Being a parent

I write a monthly article for my local parent’s centre newsletter. Normally my topics are around green parenting. This month I was asked to write about being a new parent. Rereading the article I wrote I guess I’m very emotional today the words really did flow out of me (maybe I’ll be a poet one day ha ha). I’ve touched on a lot of topics in this article that I definitely want to expand on one day but for now I have posted this in its unedited entirety. They may print this unedited they may not we’ll see.
Being a parent (especially a new parent) is exciting, scary, tiring, rewarding, heart warming, overwhelming, exhilarating, exhausting and amazing all thrown into just one day. Once your bundle of joy arrives you have no idea that that you can love another person so much. So much that there really isn’t anything you wouldn’t do for them.
All children are different and do not come with a manual but don’t throw out those books just yet there are many amazing books on raising children that a subscription to the local library is totally worth it – even if you only learn one thing.
The first year of being a parent can be the most challenging time of being an adult; having a child will test your marriage and relationships to the limit but also reward you so many times over with love, cuddles, smiles and hearing mama or dada for the first time.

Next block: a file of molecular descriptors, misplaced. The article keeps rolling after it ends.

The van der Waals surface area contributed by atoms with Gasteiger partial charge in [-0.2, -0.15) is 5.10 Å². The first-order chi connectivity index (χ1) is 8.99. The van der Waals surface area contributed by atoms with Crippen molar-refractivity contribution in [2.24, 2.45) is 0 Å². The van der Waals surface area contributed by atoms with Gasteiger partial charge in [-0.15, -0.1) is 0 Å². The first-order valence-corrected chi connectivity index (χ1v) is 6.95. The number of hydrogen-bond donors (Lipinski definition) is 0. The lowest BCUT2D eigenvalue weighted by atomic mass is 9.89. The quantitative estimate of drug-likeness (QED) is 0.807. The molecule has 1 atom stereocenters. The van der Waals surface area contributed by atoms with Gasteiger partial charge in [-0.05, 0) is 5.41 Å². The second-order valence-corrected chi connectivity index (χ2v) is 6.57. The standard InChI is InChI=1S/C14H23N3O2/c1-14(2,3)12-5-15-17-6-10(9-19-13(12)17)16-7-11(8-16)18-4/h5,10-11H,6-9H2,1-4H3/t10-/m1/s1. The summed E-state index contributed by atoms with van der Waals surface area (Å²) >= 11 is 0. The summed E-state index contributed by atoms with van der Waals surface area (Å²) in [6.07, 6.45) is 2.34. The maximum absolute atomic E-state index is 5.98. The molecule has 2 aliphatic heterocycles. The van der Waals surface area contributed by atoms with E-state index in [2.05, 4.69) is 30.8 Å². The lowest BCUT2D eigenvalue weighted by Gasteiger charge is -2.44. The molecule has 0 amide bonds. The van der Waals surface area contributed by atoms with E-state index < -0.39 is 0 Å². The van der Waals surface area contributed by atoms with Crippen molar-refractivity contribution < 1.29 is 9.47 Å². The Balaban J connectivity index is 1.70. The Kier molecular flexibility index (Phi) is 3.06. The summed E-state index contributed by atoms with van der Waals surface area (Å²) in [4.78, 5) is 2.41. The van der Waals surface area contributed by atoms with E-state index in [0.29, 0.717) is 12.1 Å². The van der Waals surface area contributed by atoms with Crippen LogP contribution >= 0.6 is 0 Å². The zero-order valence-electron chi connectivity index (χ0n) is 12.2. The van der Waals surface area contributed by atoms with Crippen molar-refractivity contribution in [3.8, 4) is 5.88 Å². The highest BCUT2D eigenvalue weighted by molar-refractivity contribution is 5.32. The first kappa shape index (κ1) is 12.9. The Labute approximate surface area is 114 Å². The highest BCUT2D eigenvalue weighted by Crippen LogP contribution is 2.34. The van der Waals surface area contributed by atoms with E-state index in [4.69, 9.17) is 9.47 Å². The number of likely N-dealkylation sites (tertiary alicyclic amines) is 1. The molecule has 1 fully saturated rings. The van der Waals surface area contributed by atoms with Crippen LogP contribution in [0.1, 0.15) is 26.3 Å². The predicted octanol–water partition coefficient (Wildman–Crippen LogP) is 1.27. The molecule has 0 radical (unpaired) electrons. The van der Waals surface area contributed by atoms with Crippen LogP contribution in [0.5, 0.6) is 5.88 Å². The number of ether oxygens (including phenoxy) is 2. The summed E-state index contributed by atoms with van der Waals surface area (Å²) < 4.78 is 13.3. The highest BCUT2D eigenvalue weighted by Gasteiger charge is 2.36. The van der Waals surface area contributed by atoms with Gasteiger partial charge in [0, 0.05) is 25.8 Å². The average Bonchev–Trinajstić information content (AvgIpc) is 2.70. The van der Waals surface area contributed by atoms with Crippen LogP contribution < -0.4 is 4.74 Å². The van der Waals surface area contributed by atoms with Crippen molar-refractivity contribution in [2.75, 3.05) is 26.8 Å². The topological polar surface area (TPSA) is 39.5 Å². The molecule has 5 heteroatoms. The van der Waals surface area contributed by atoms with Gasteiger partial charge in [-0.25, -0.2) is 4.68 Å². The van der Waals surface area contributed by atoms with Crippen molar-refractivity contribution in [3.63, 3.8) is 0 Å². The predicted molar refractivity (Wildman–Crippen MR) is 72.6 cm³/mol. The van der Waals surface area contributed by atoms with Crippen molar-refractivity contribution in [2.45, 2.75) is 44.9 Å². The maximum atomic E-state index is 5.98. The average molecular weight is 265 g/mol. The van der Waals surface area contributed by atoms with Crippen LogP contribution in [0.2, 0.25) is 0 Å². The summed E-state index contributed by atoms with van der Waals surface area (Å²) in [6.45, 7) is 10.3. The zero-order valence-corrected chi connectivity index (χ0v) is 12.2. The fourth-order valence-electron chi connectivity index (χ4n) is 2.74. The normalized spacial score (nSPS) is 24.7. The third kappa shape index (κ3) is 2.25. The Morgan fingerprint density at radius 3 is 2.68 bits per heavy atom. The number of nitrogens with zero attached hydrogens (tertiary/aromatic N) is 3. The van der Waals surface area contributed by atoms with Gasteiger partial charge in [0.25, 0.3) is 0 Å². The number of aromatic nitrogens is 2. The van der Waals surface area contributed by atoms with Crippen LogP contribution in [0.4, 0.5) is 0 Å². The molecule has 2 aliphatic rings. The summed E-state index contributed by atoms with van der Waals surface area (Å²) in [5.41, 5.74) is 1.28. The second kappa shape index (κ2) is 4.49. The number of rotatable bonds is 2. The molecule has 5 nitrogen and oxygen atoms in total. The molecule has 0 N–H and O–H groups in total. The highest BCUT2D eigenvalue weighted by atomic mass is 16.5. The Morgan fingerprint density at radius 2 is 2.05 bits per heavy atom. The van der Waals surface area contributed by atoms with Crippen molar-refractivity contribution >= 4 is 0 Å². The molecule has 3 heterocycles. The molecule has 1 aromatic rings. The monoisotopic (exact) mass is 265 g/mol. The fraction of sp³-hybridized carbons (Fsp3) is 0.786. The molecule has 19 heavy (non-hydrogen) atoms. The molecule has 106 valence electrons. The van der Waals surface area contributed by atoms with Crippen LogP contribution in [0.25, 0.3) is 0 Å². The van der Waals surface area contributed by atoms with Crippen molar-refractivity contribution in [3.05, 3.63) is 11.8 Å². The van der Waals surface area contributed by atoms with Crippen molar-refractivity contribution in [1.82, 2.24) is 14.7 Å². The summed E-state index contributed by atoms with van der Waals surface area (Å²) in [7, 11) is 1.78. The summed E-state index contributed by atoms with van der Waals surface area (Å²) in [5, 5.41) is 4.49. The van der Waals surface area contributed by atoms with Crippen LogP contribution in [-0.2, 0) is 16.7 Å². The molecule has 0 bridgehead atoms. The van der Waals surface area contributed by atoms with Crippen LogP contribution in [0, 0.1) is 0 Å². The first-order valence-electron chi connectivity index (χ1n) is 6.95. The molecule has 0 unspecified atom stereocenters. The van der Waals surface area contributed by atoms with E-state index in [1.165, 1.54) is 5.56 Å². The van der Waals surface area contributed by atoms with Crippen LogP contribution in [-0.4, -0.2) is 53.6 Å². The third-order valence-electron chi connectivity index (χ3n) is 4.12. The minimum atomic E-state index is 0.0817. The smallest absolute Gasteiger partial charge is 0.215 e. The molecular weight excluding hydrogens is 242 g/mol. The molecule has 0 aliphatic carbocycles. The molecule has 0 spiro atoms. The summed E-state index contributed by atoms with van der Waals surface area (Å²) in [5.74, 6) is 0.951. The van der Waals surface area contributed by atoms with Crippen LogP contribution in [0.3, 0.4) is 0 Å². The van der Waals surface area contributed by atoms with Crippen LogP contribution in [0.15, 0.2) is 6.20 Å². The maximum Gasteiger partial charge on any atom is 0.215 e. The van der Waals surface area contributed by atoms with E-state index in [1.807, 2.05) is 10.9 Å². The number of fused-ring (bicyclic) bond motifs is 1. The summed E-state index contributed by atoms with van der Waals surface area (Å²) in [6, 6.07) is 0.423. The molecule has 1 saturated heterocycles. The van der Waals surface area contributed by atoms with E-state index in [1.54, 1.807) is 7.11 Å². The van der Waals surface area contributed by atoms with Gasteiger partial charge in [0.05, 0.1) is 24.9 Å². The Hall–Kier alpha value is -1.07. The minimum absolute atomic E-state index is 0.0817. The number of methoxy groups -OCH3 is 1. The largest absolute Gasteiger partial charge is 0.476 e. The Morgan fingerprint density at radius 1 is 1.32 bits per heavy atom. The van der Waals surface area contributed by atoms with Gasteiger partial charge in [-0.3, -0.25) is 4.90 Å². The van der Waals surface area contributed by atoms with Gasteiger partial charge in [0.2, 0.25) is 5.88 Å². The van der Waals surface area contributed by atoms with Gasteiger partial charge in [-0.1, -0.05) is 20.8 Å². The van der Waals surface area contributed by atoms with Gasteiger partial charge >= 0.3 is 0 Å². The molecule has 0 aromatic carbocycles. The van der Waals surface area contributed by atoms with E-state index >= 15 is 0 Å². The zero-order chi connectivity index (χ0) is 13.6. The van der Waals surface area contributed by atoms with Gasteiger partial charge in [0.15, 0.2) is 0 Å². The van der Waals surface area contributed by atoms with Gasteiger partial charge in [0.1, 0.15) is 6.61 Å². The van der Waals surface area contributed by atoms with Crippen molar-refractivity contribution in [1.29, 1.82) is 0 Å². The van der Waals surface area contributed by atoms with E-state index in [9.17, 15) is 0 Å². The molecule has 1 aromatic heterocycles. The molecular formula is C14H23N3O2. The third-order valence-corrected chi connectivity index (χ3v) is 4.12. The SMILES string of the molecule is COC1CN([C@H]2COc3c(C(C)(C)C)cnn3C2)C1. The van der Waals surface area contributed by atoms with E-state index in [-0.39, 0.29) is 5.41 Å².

You will do everything that you said you wouldn’t just to get a good night’s sleep; yes you will give your child a dummy (if you were anti them), you will have your child in your room or bed (if you said you wouldn’t), you’ll use a bottle (though you said you never would). We’ll go to any lengths to protect and love our child but please baby, just go to sleep.
Do not be afraid to ask for help there is no shame in saying you can’t cope with this small bundle all day by yourself. Keep up with your coffee groups and even start a facebook page for your antenatal group so you can all post on there your worries, hopes, fears, tears and loving moments. Reach out to other mums and dads to ask what they are doing. There is no shame in seeing a doctor if you are having serious issues. PND is very real and can affect men as well as women even up to two years after your child is born. Ask for help.
Bonding with your child takes time. Some women feel the hand of motherhood the second their child is born. Most of us do not. Much like falling in love; falling in love and bonding with your child takes time. Do not be too hard on yourself you didn’t love your partner the second you met them. Most of all love and cherish each other as your family’s love is the most important thing of all.

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